A battle over the U.S. debt ceiling is brewing if Republicans take one or both chambers of Congress in the midterm elections on Nov. 8, analysts say, and the thought of a possible default has one budget expert warning of disastrous consequences for Americans.
Policy analysts have been predicting for weeks that the GOP taking even partial control of Congress would heighten the risk of a debt-ceiling showdown next year, and comments this week by House Minority Leader Kevin McCarthy, a California Republican, reinforced that view. Speaking to Punchbowl News, McCarthy said: “You can’t just continue down the path to keep spending and adding to the debt.
“And if people want to make a debt ceiling [for a longer period of time], just like anything else, there comes a point in time where, okay, we’ll provide you more money, but you got to change your current behavior.”
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Democrats blasted other comments by McCarthy — who is seeking to become House speaker if Republicans win the chamber — related to entitlement programs, but he told CNBC on Wednesday that he “never mentioned” Social Security or Medicare in relation to the debt ceiling. The statutory ceiling is roughly $31.4 trillion.
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With the debt ceiling back in the news, MarketWatch reached out via email to Maya MacGuineas, president of the Committee for a Responsible Federal Budget, a Washington-based nonpartisan organization. MacGuineas, a veteran budget expert, answered five questions about the debt ceiling, including why there is one in the first place — and what default would mean for Americans’ money.
Americans are likely going to hear a lot about the debt ceiling in the next Congress, or before. Why is there a debt ceiling, anyway?
Congress created the debt ceiling to limit federal borrowing — it is the only limit we currently have in place. In the past, many increases have also included policies or processes to improve the fiscal trajectory, but more recently in our more polarized political environment, there have been threats of default, and the attachments have increased the debt rather than decreased it. We should consider replacing or reforming the debt ceiling, but it would be unwise to just drop it without anything else to help limit our borrowing.
Has using the debt ceiling to achieve policy goals in the past had any results?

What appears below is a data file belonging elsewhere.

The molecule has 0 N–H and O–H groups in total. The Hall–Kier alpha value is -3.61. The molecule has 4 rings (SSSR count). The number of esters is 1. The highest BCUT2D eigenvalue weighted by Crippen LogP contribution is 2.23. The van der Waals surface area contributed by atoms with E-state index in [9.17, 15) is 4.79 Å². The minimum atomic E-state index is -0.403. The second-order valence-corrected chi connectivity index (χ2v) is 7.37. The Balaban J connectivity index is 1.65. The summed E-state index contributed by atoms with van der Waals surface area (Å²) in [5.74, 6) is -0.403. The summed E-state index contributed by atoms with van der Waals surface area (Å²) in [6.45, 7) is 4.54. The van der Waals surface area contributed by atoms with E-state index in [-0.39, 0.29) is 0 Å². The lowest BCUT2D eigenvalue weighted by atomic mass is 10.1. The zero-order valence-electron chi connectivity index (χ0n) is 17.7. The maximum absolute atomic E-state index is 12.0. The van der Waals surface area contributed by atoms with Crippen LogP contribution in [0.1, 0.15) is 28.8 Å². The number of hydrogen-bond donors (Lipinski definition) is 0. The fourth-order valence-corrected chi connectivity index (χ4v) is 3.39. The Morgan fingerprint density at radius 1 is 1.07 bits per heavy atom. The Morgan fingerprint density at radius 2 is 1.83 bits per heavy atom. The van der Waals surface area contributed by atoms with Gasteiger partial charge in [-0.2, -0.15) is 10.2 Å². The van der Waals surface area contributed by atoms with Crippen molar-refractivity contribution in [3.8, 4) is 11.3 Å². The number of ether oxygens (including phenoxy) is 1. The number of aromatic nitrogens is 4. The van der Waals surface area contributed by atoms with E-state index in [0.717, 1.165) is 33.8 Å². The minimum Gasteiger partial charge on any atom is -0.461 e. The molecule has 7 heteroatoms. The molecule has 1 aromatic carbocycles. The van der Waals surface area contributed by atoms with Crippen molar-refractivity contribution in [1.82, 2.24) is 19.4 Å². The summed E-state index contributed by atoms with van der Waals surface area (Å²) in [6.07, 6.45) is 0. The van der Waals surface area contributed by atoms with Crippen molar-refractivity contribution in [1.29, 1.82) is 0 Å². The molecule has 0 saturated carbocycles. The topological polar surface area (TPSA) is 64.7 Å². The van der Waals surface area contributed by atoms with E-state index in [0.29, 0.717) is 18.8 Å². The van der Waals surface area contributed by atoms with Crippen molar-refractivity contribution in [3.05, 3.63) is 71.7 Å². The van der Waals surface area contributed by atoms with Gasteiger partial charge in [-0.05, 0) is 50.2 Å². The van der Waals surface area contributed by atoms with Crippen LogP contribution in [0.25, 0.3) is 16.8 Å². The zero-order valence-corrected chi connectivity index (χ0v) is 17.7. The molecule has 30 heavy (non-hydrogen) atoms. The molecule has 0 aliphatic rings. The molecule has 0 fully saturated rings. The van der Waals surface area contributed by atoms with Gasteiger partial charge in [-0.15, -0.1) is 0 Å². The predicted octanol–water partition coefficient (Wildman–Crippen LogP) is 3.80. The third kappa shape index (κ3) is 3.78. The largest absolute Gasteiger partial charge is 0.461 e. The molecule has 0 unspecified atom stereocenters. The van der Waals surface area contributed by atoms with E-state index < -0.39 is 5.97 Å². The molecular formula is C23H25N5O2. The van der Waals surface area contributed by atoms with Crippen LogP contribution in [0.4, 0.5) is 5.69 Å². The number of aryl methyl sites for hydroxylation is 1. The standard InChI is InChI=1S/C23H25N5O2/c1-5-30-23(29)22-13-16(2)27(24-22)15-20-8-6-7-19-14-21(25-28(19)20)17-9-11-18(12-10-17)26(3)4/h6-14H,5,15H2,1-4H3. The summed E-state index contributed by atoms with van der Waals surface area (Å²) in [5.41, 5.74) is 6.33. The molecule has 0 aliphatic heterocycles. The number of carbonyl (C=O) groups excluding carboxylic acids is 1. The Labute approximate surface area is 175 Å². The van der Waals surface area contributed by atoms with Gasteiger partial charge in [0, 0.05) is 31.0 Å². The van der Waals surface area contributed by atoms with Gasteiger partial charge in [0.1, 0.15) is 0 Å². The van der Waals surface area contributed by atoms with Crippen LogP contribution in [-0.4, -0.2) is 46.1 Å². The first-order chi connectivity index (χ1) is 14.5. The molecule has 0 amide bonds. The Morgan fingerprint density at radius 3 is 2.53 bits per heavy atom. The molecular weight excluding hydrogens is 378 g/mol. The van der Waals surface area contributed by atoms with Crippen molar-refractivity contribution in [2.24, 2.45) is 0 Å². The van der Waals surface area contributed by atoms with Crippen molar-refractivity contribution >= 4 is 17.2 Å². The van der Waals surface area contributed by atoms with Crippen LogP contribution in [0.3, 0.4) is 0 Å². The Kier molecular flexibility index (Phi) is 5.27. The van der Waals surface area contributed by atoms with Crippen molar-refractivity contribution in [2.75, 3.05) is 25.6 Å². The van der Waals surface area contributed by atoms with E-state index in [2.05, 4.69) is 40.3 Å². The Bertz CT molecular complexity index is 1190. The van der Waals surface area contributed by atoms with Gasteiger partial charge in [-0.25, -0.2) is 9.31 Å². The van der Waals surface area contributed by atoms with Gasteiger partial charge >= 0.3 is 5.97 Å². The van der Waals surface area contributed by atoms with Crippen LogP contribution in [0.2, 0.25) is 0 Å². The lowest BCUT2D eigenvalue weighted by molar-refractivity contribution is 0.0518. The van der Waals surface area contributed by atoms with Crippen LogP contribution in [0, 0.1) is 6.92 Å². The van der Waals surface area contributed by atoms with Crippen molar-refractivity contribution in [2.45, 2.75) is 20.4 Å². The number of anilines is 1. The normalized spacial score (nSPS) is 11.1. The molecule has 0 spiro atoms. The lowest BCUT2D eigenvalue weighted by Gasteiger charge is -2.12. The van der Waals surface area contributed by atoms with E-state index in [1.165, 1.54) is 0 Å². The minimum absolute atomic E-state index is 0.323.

Yes, both good and bad. Up until 2015, debt-ceiling increases were often accompanied by deficit-reduction measures or the creation of a process for addressing excessive borrowing. The 2011 Budget Control Act raised the debt ceiling while enacting more than $900 billion of savings, largely in the form of caps on discretionary spending. However, since 2015, policymakers have opted instead to accompany increases in the debt ceiling with deficit-increasing measures — mostly increases in discretionary-spending caps. It would be desirable to return to the practice of including measures that improve the fiscal situation as part of a smooth debt-ceiling increase. (It would also be desirable for Congress to start passing budgets and acting civilly.)
What are some of the consequences of default that would hurt ordinary Americans?
Breaching the debt ceiling and defaulting on our debt would be a disaster. Because many interest rates throughout the economy are pegged to the interest rate on government debt
borrowing would become more expensive instantly for ordinary Americans, the federal government would not be able to pay any of its bills, and the global economy would likely be rocked by a U.S. default.
What would happen to U.S. stocks and government bonds should the debt limit be breached?
If the debt limit were breached without any further way to avoid it (such as “extraordinary measures” that have been used in the past to manage cash obligations while the government was nearing its debt ceiling), the effects would be devastating for the economy and capital markets. The government would be unable to pay its financial obligations, credit ratings agencies would likely downgrade U.S. debt, and the stock market
would tumble on news of default of the largest government in the world.
When push comes to shove, do you think either party would actually allow the U.S. to default?
I like to hope not and I think the risk is lower than it used to be, but behavior in Congress continues to deteriorate. The fiscal issue threatens our economy and our national security — I do hope our leaders can have a drama-free debt-ceiling increase and simultaneously put in place a process to help deal with our unsustainable debt.